Military service does not guarantee admittance — a veteran must compete on merit just as any applicant, says Joe Rasmussen, GI Bill benefits coordinator at the campus Veteran Services & Military Assistance Center.
However, motivated service members can increase their chances by taking ACT prep sessions or college-level classes offered on military bases. And in their admissions essays, they can explain how the traits they’ve acquired in the military make them good candidates for college success, Rasmussen says.
“They can show their growth from high school to who they’ve become today,” he says.
The Post 9/11 GI Bill pays for tuition, housing and books. Noah views the educational benefits as an important and fitting component of the contract between service members and the country.
“Our society seems to think it’s necessary to have a college degree to be employable in a substantial way,” he says. “You can argue over whether that’s right or wrong, but the GI Bill allows veterans to meet that expectation without taking on financial hardship.”
The couple also receives crucial financial help through the university’s Child Care Tuition Assistance Program and through state and federally funded programs for health care and child care assistance.
“Both Noël and I definitely feel privileged to be here, and we’re incredibly grateful for all the assistance we’re receiving,” Noah says.
Adds Noël: “Without the university and government assistance, we’d be incurring a large amount of debt just to cover child care. That really wasn’t a realistic option for us since we’re already sort of behind the earning curve due to starting our careers later in life.”
Even with the assistance, the financial realities have been challenging, especially when all three children were very young. As a sophomore, Noah scaled back to part-time for more than a year so that he could work full time and bring in some needed income as an intelligence analyst for a private military contractor.
At first, Noah occasionally wore an Iraq War T-shirt and a pair of Army boots to classes. It was part of his transition from soldier to college student, which was sometimes difficult, he says.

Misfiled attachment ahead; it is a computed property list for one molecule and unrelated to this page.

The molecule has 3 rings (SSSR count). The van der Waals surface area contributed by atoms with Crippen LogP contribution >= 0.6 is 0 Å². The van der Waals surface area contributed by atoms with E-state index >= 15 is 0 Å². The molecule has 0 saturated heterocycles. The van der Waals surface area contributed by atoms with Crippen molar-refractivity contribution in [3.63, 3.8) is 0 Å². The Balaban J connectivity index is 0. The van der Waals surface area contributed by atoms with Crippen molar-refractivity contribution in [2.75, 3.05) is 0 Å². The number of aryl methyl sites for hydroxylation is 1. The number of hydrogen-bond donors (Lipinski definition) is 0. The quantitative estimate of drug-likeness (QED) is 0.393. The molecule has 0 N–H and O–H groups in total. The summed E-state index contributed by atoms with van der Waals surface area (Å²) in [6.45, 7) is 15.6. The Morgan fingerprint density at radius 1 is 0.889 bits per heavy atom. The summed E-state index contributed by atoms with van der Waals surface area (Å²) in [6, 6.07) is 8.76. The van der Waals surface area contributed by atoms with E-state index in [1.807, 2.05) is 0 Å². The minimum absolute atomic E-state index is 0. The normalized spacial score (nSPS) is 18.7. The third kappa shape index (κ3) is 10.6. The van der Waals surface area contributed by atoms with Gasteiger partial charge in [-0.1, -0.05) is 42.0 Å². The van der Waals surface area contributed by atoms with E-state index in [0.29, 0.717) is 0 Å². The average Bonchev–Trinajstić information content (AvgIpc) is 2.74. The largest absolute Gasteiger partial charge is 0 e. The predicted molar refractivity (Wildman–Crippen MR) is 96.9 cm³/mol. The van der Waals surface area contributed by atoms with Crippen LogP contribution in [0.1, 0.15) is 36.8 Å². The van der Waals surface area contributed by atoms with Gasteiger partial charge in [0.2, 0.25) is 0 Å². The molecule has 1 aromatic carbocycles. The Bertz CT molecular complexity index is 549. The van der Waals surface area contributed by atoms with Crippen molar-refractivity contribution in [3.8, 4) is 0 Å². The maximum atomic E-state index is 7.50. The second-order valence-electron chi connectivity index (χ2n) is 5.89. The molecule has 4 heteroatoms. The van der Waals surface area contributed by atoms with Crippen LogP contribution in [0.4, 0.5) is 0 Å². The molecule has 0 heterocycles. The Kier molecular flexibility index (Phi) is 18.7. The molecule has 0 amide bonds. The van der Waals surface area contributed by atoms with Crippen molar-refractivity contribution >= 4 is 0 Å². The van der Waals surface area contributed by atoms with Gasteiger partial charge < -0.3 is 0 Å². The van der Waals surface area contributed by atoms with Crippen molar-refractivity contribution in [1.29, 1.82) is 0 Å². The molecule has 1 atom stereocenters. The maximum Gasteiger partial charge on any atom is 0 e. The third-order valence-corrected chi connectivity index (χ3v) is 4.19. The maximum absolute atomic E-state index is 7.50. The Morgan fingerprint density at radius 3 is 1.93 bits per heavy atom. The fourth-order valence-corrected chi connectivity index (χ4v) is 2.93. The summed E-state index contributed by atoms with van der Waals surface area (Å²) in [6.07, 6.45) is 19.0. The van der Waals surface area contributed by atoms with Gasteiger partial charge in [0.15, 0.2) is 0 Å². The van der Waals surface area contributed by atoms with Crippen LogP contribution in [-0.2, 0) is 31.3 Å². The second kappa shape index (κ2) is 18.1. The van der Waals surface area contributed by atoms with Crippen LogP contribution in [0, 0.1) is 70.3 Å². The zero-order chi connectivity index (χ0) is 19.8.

Today, as the couple’s military service fades farther into the past, only close friends and a few professors know of their veteran status, they say. Other roles define them now — parent, scholar, artist.
On a typical weekday, Noël rolls out of bed early at the family’s University Housing townhouse and arrives at her painting studio on campus by 6 a.m. During her first year of graduate school, she painted large family portraits of her neighbors in the University Housing apartments who also were juggling the dual roles of being parents and graduate students. This year, she’s focusing on her own struggle to balance the stresses of motherhood with her career and personal goals.
Noah rouses the kids, feeds them, and gets them off to school and child care. The duties are reversed in the afternoon. Noël picks up the kids and cooks dinner. Noah studies late into the afternoon.
The roles hinge on class schedules. Last semester, Noël took the early child care shift and Noah cooked most of the evening meals.
“Our family time in the evenings is rushed and hectic,” Noah says. “Everyone has usually had a long day.”
The children are in bed by 7 p.m.
“I’m constantly churning in my head all the homework I need to do once they’re asleep,” Noël says.
The couple’s TV, stored in a closet, comes out just once a week — to watch a DVD every Friday on family movie night. Weekends are spent close to home at a park or the Eagle Heights Community Center, where the children can play while the parents study.
The couple will be remaining in Madison at least until Noël graduates. In the short term, Noah plans to stay home with the youngest child and work on writing projects.
His route to UW–Madison took some detours, he says, but it was worth the wait.
“I’ve enjoyed this educational experience a lot. I was given a shot at UW–Madison, and I succeeded.”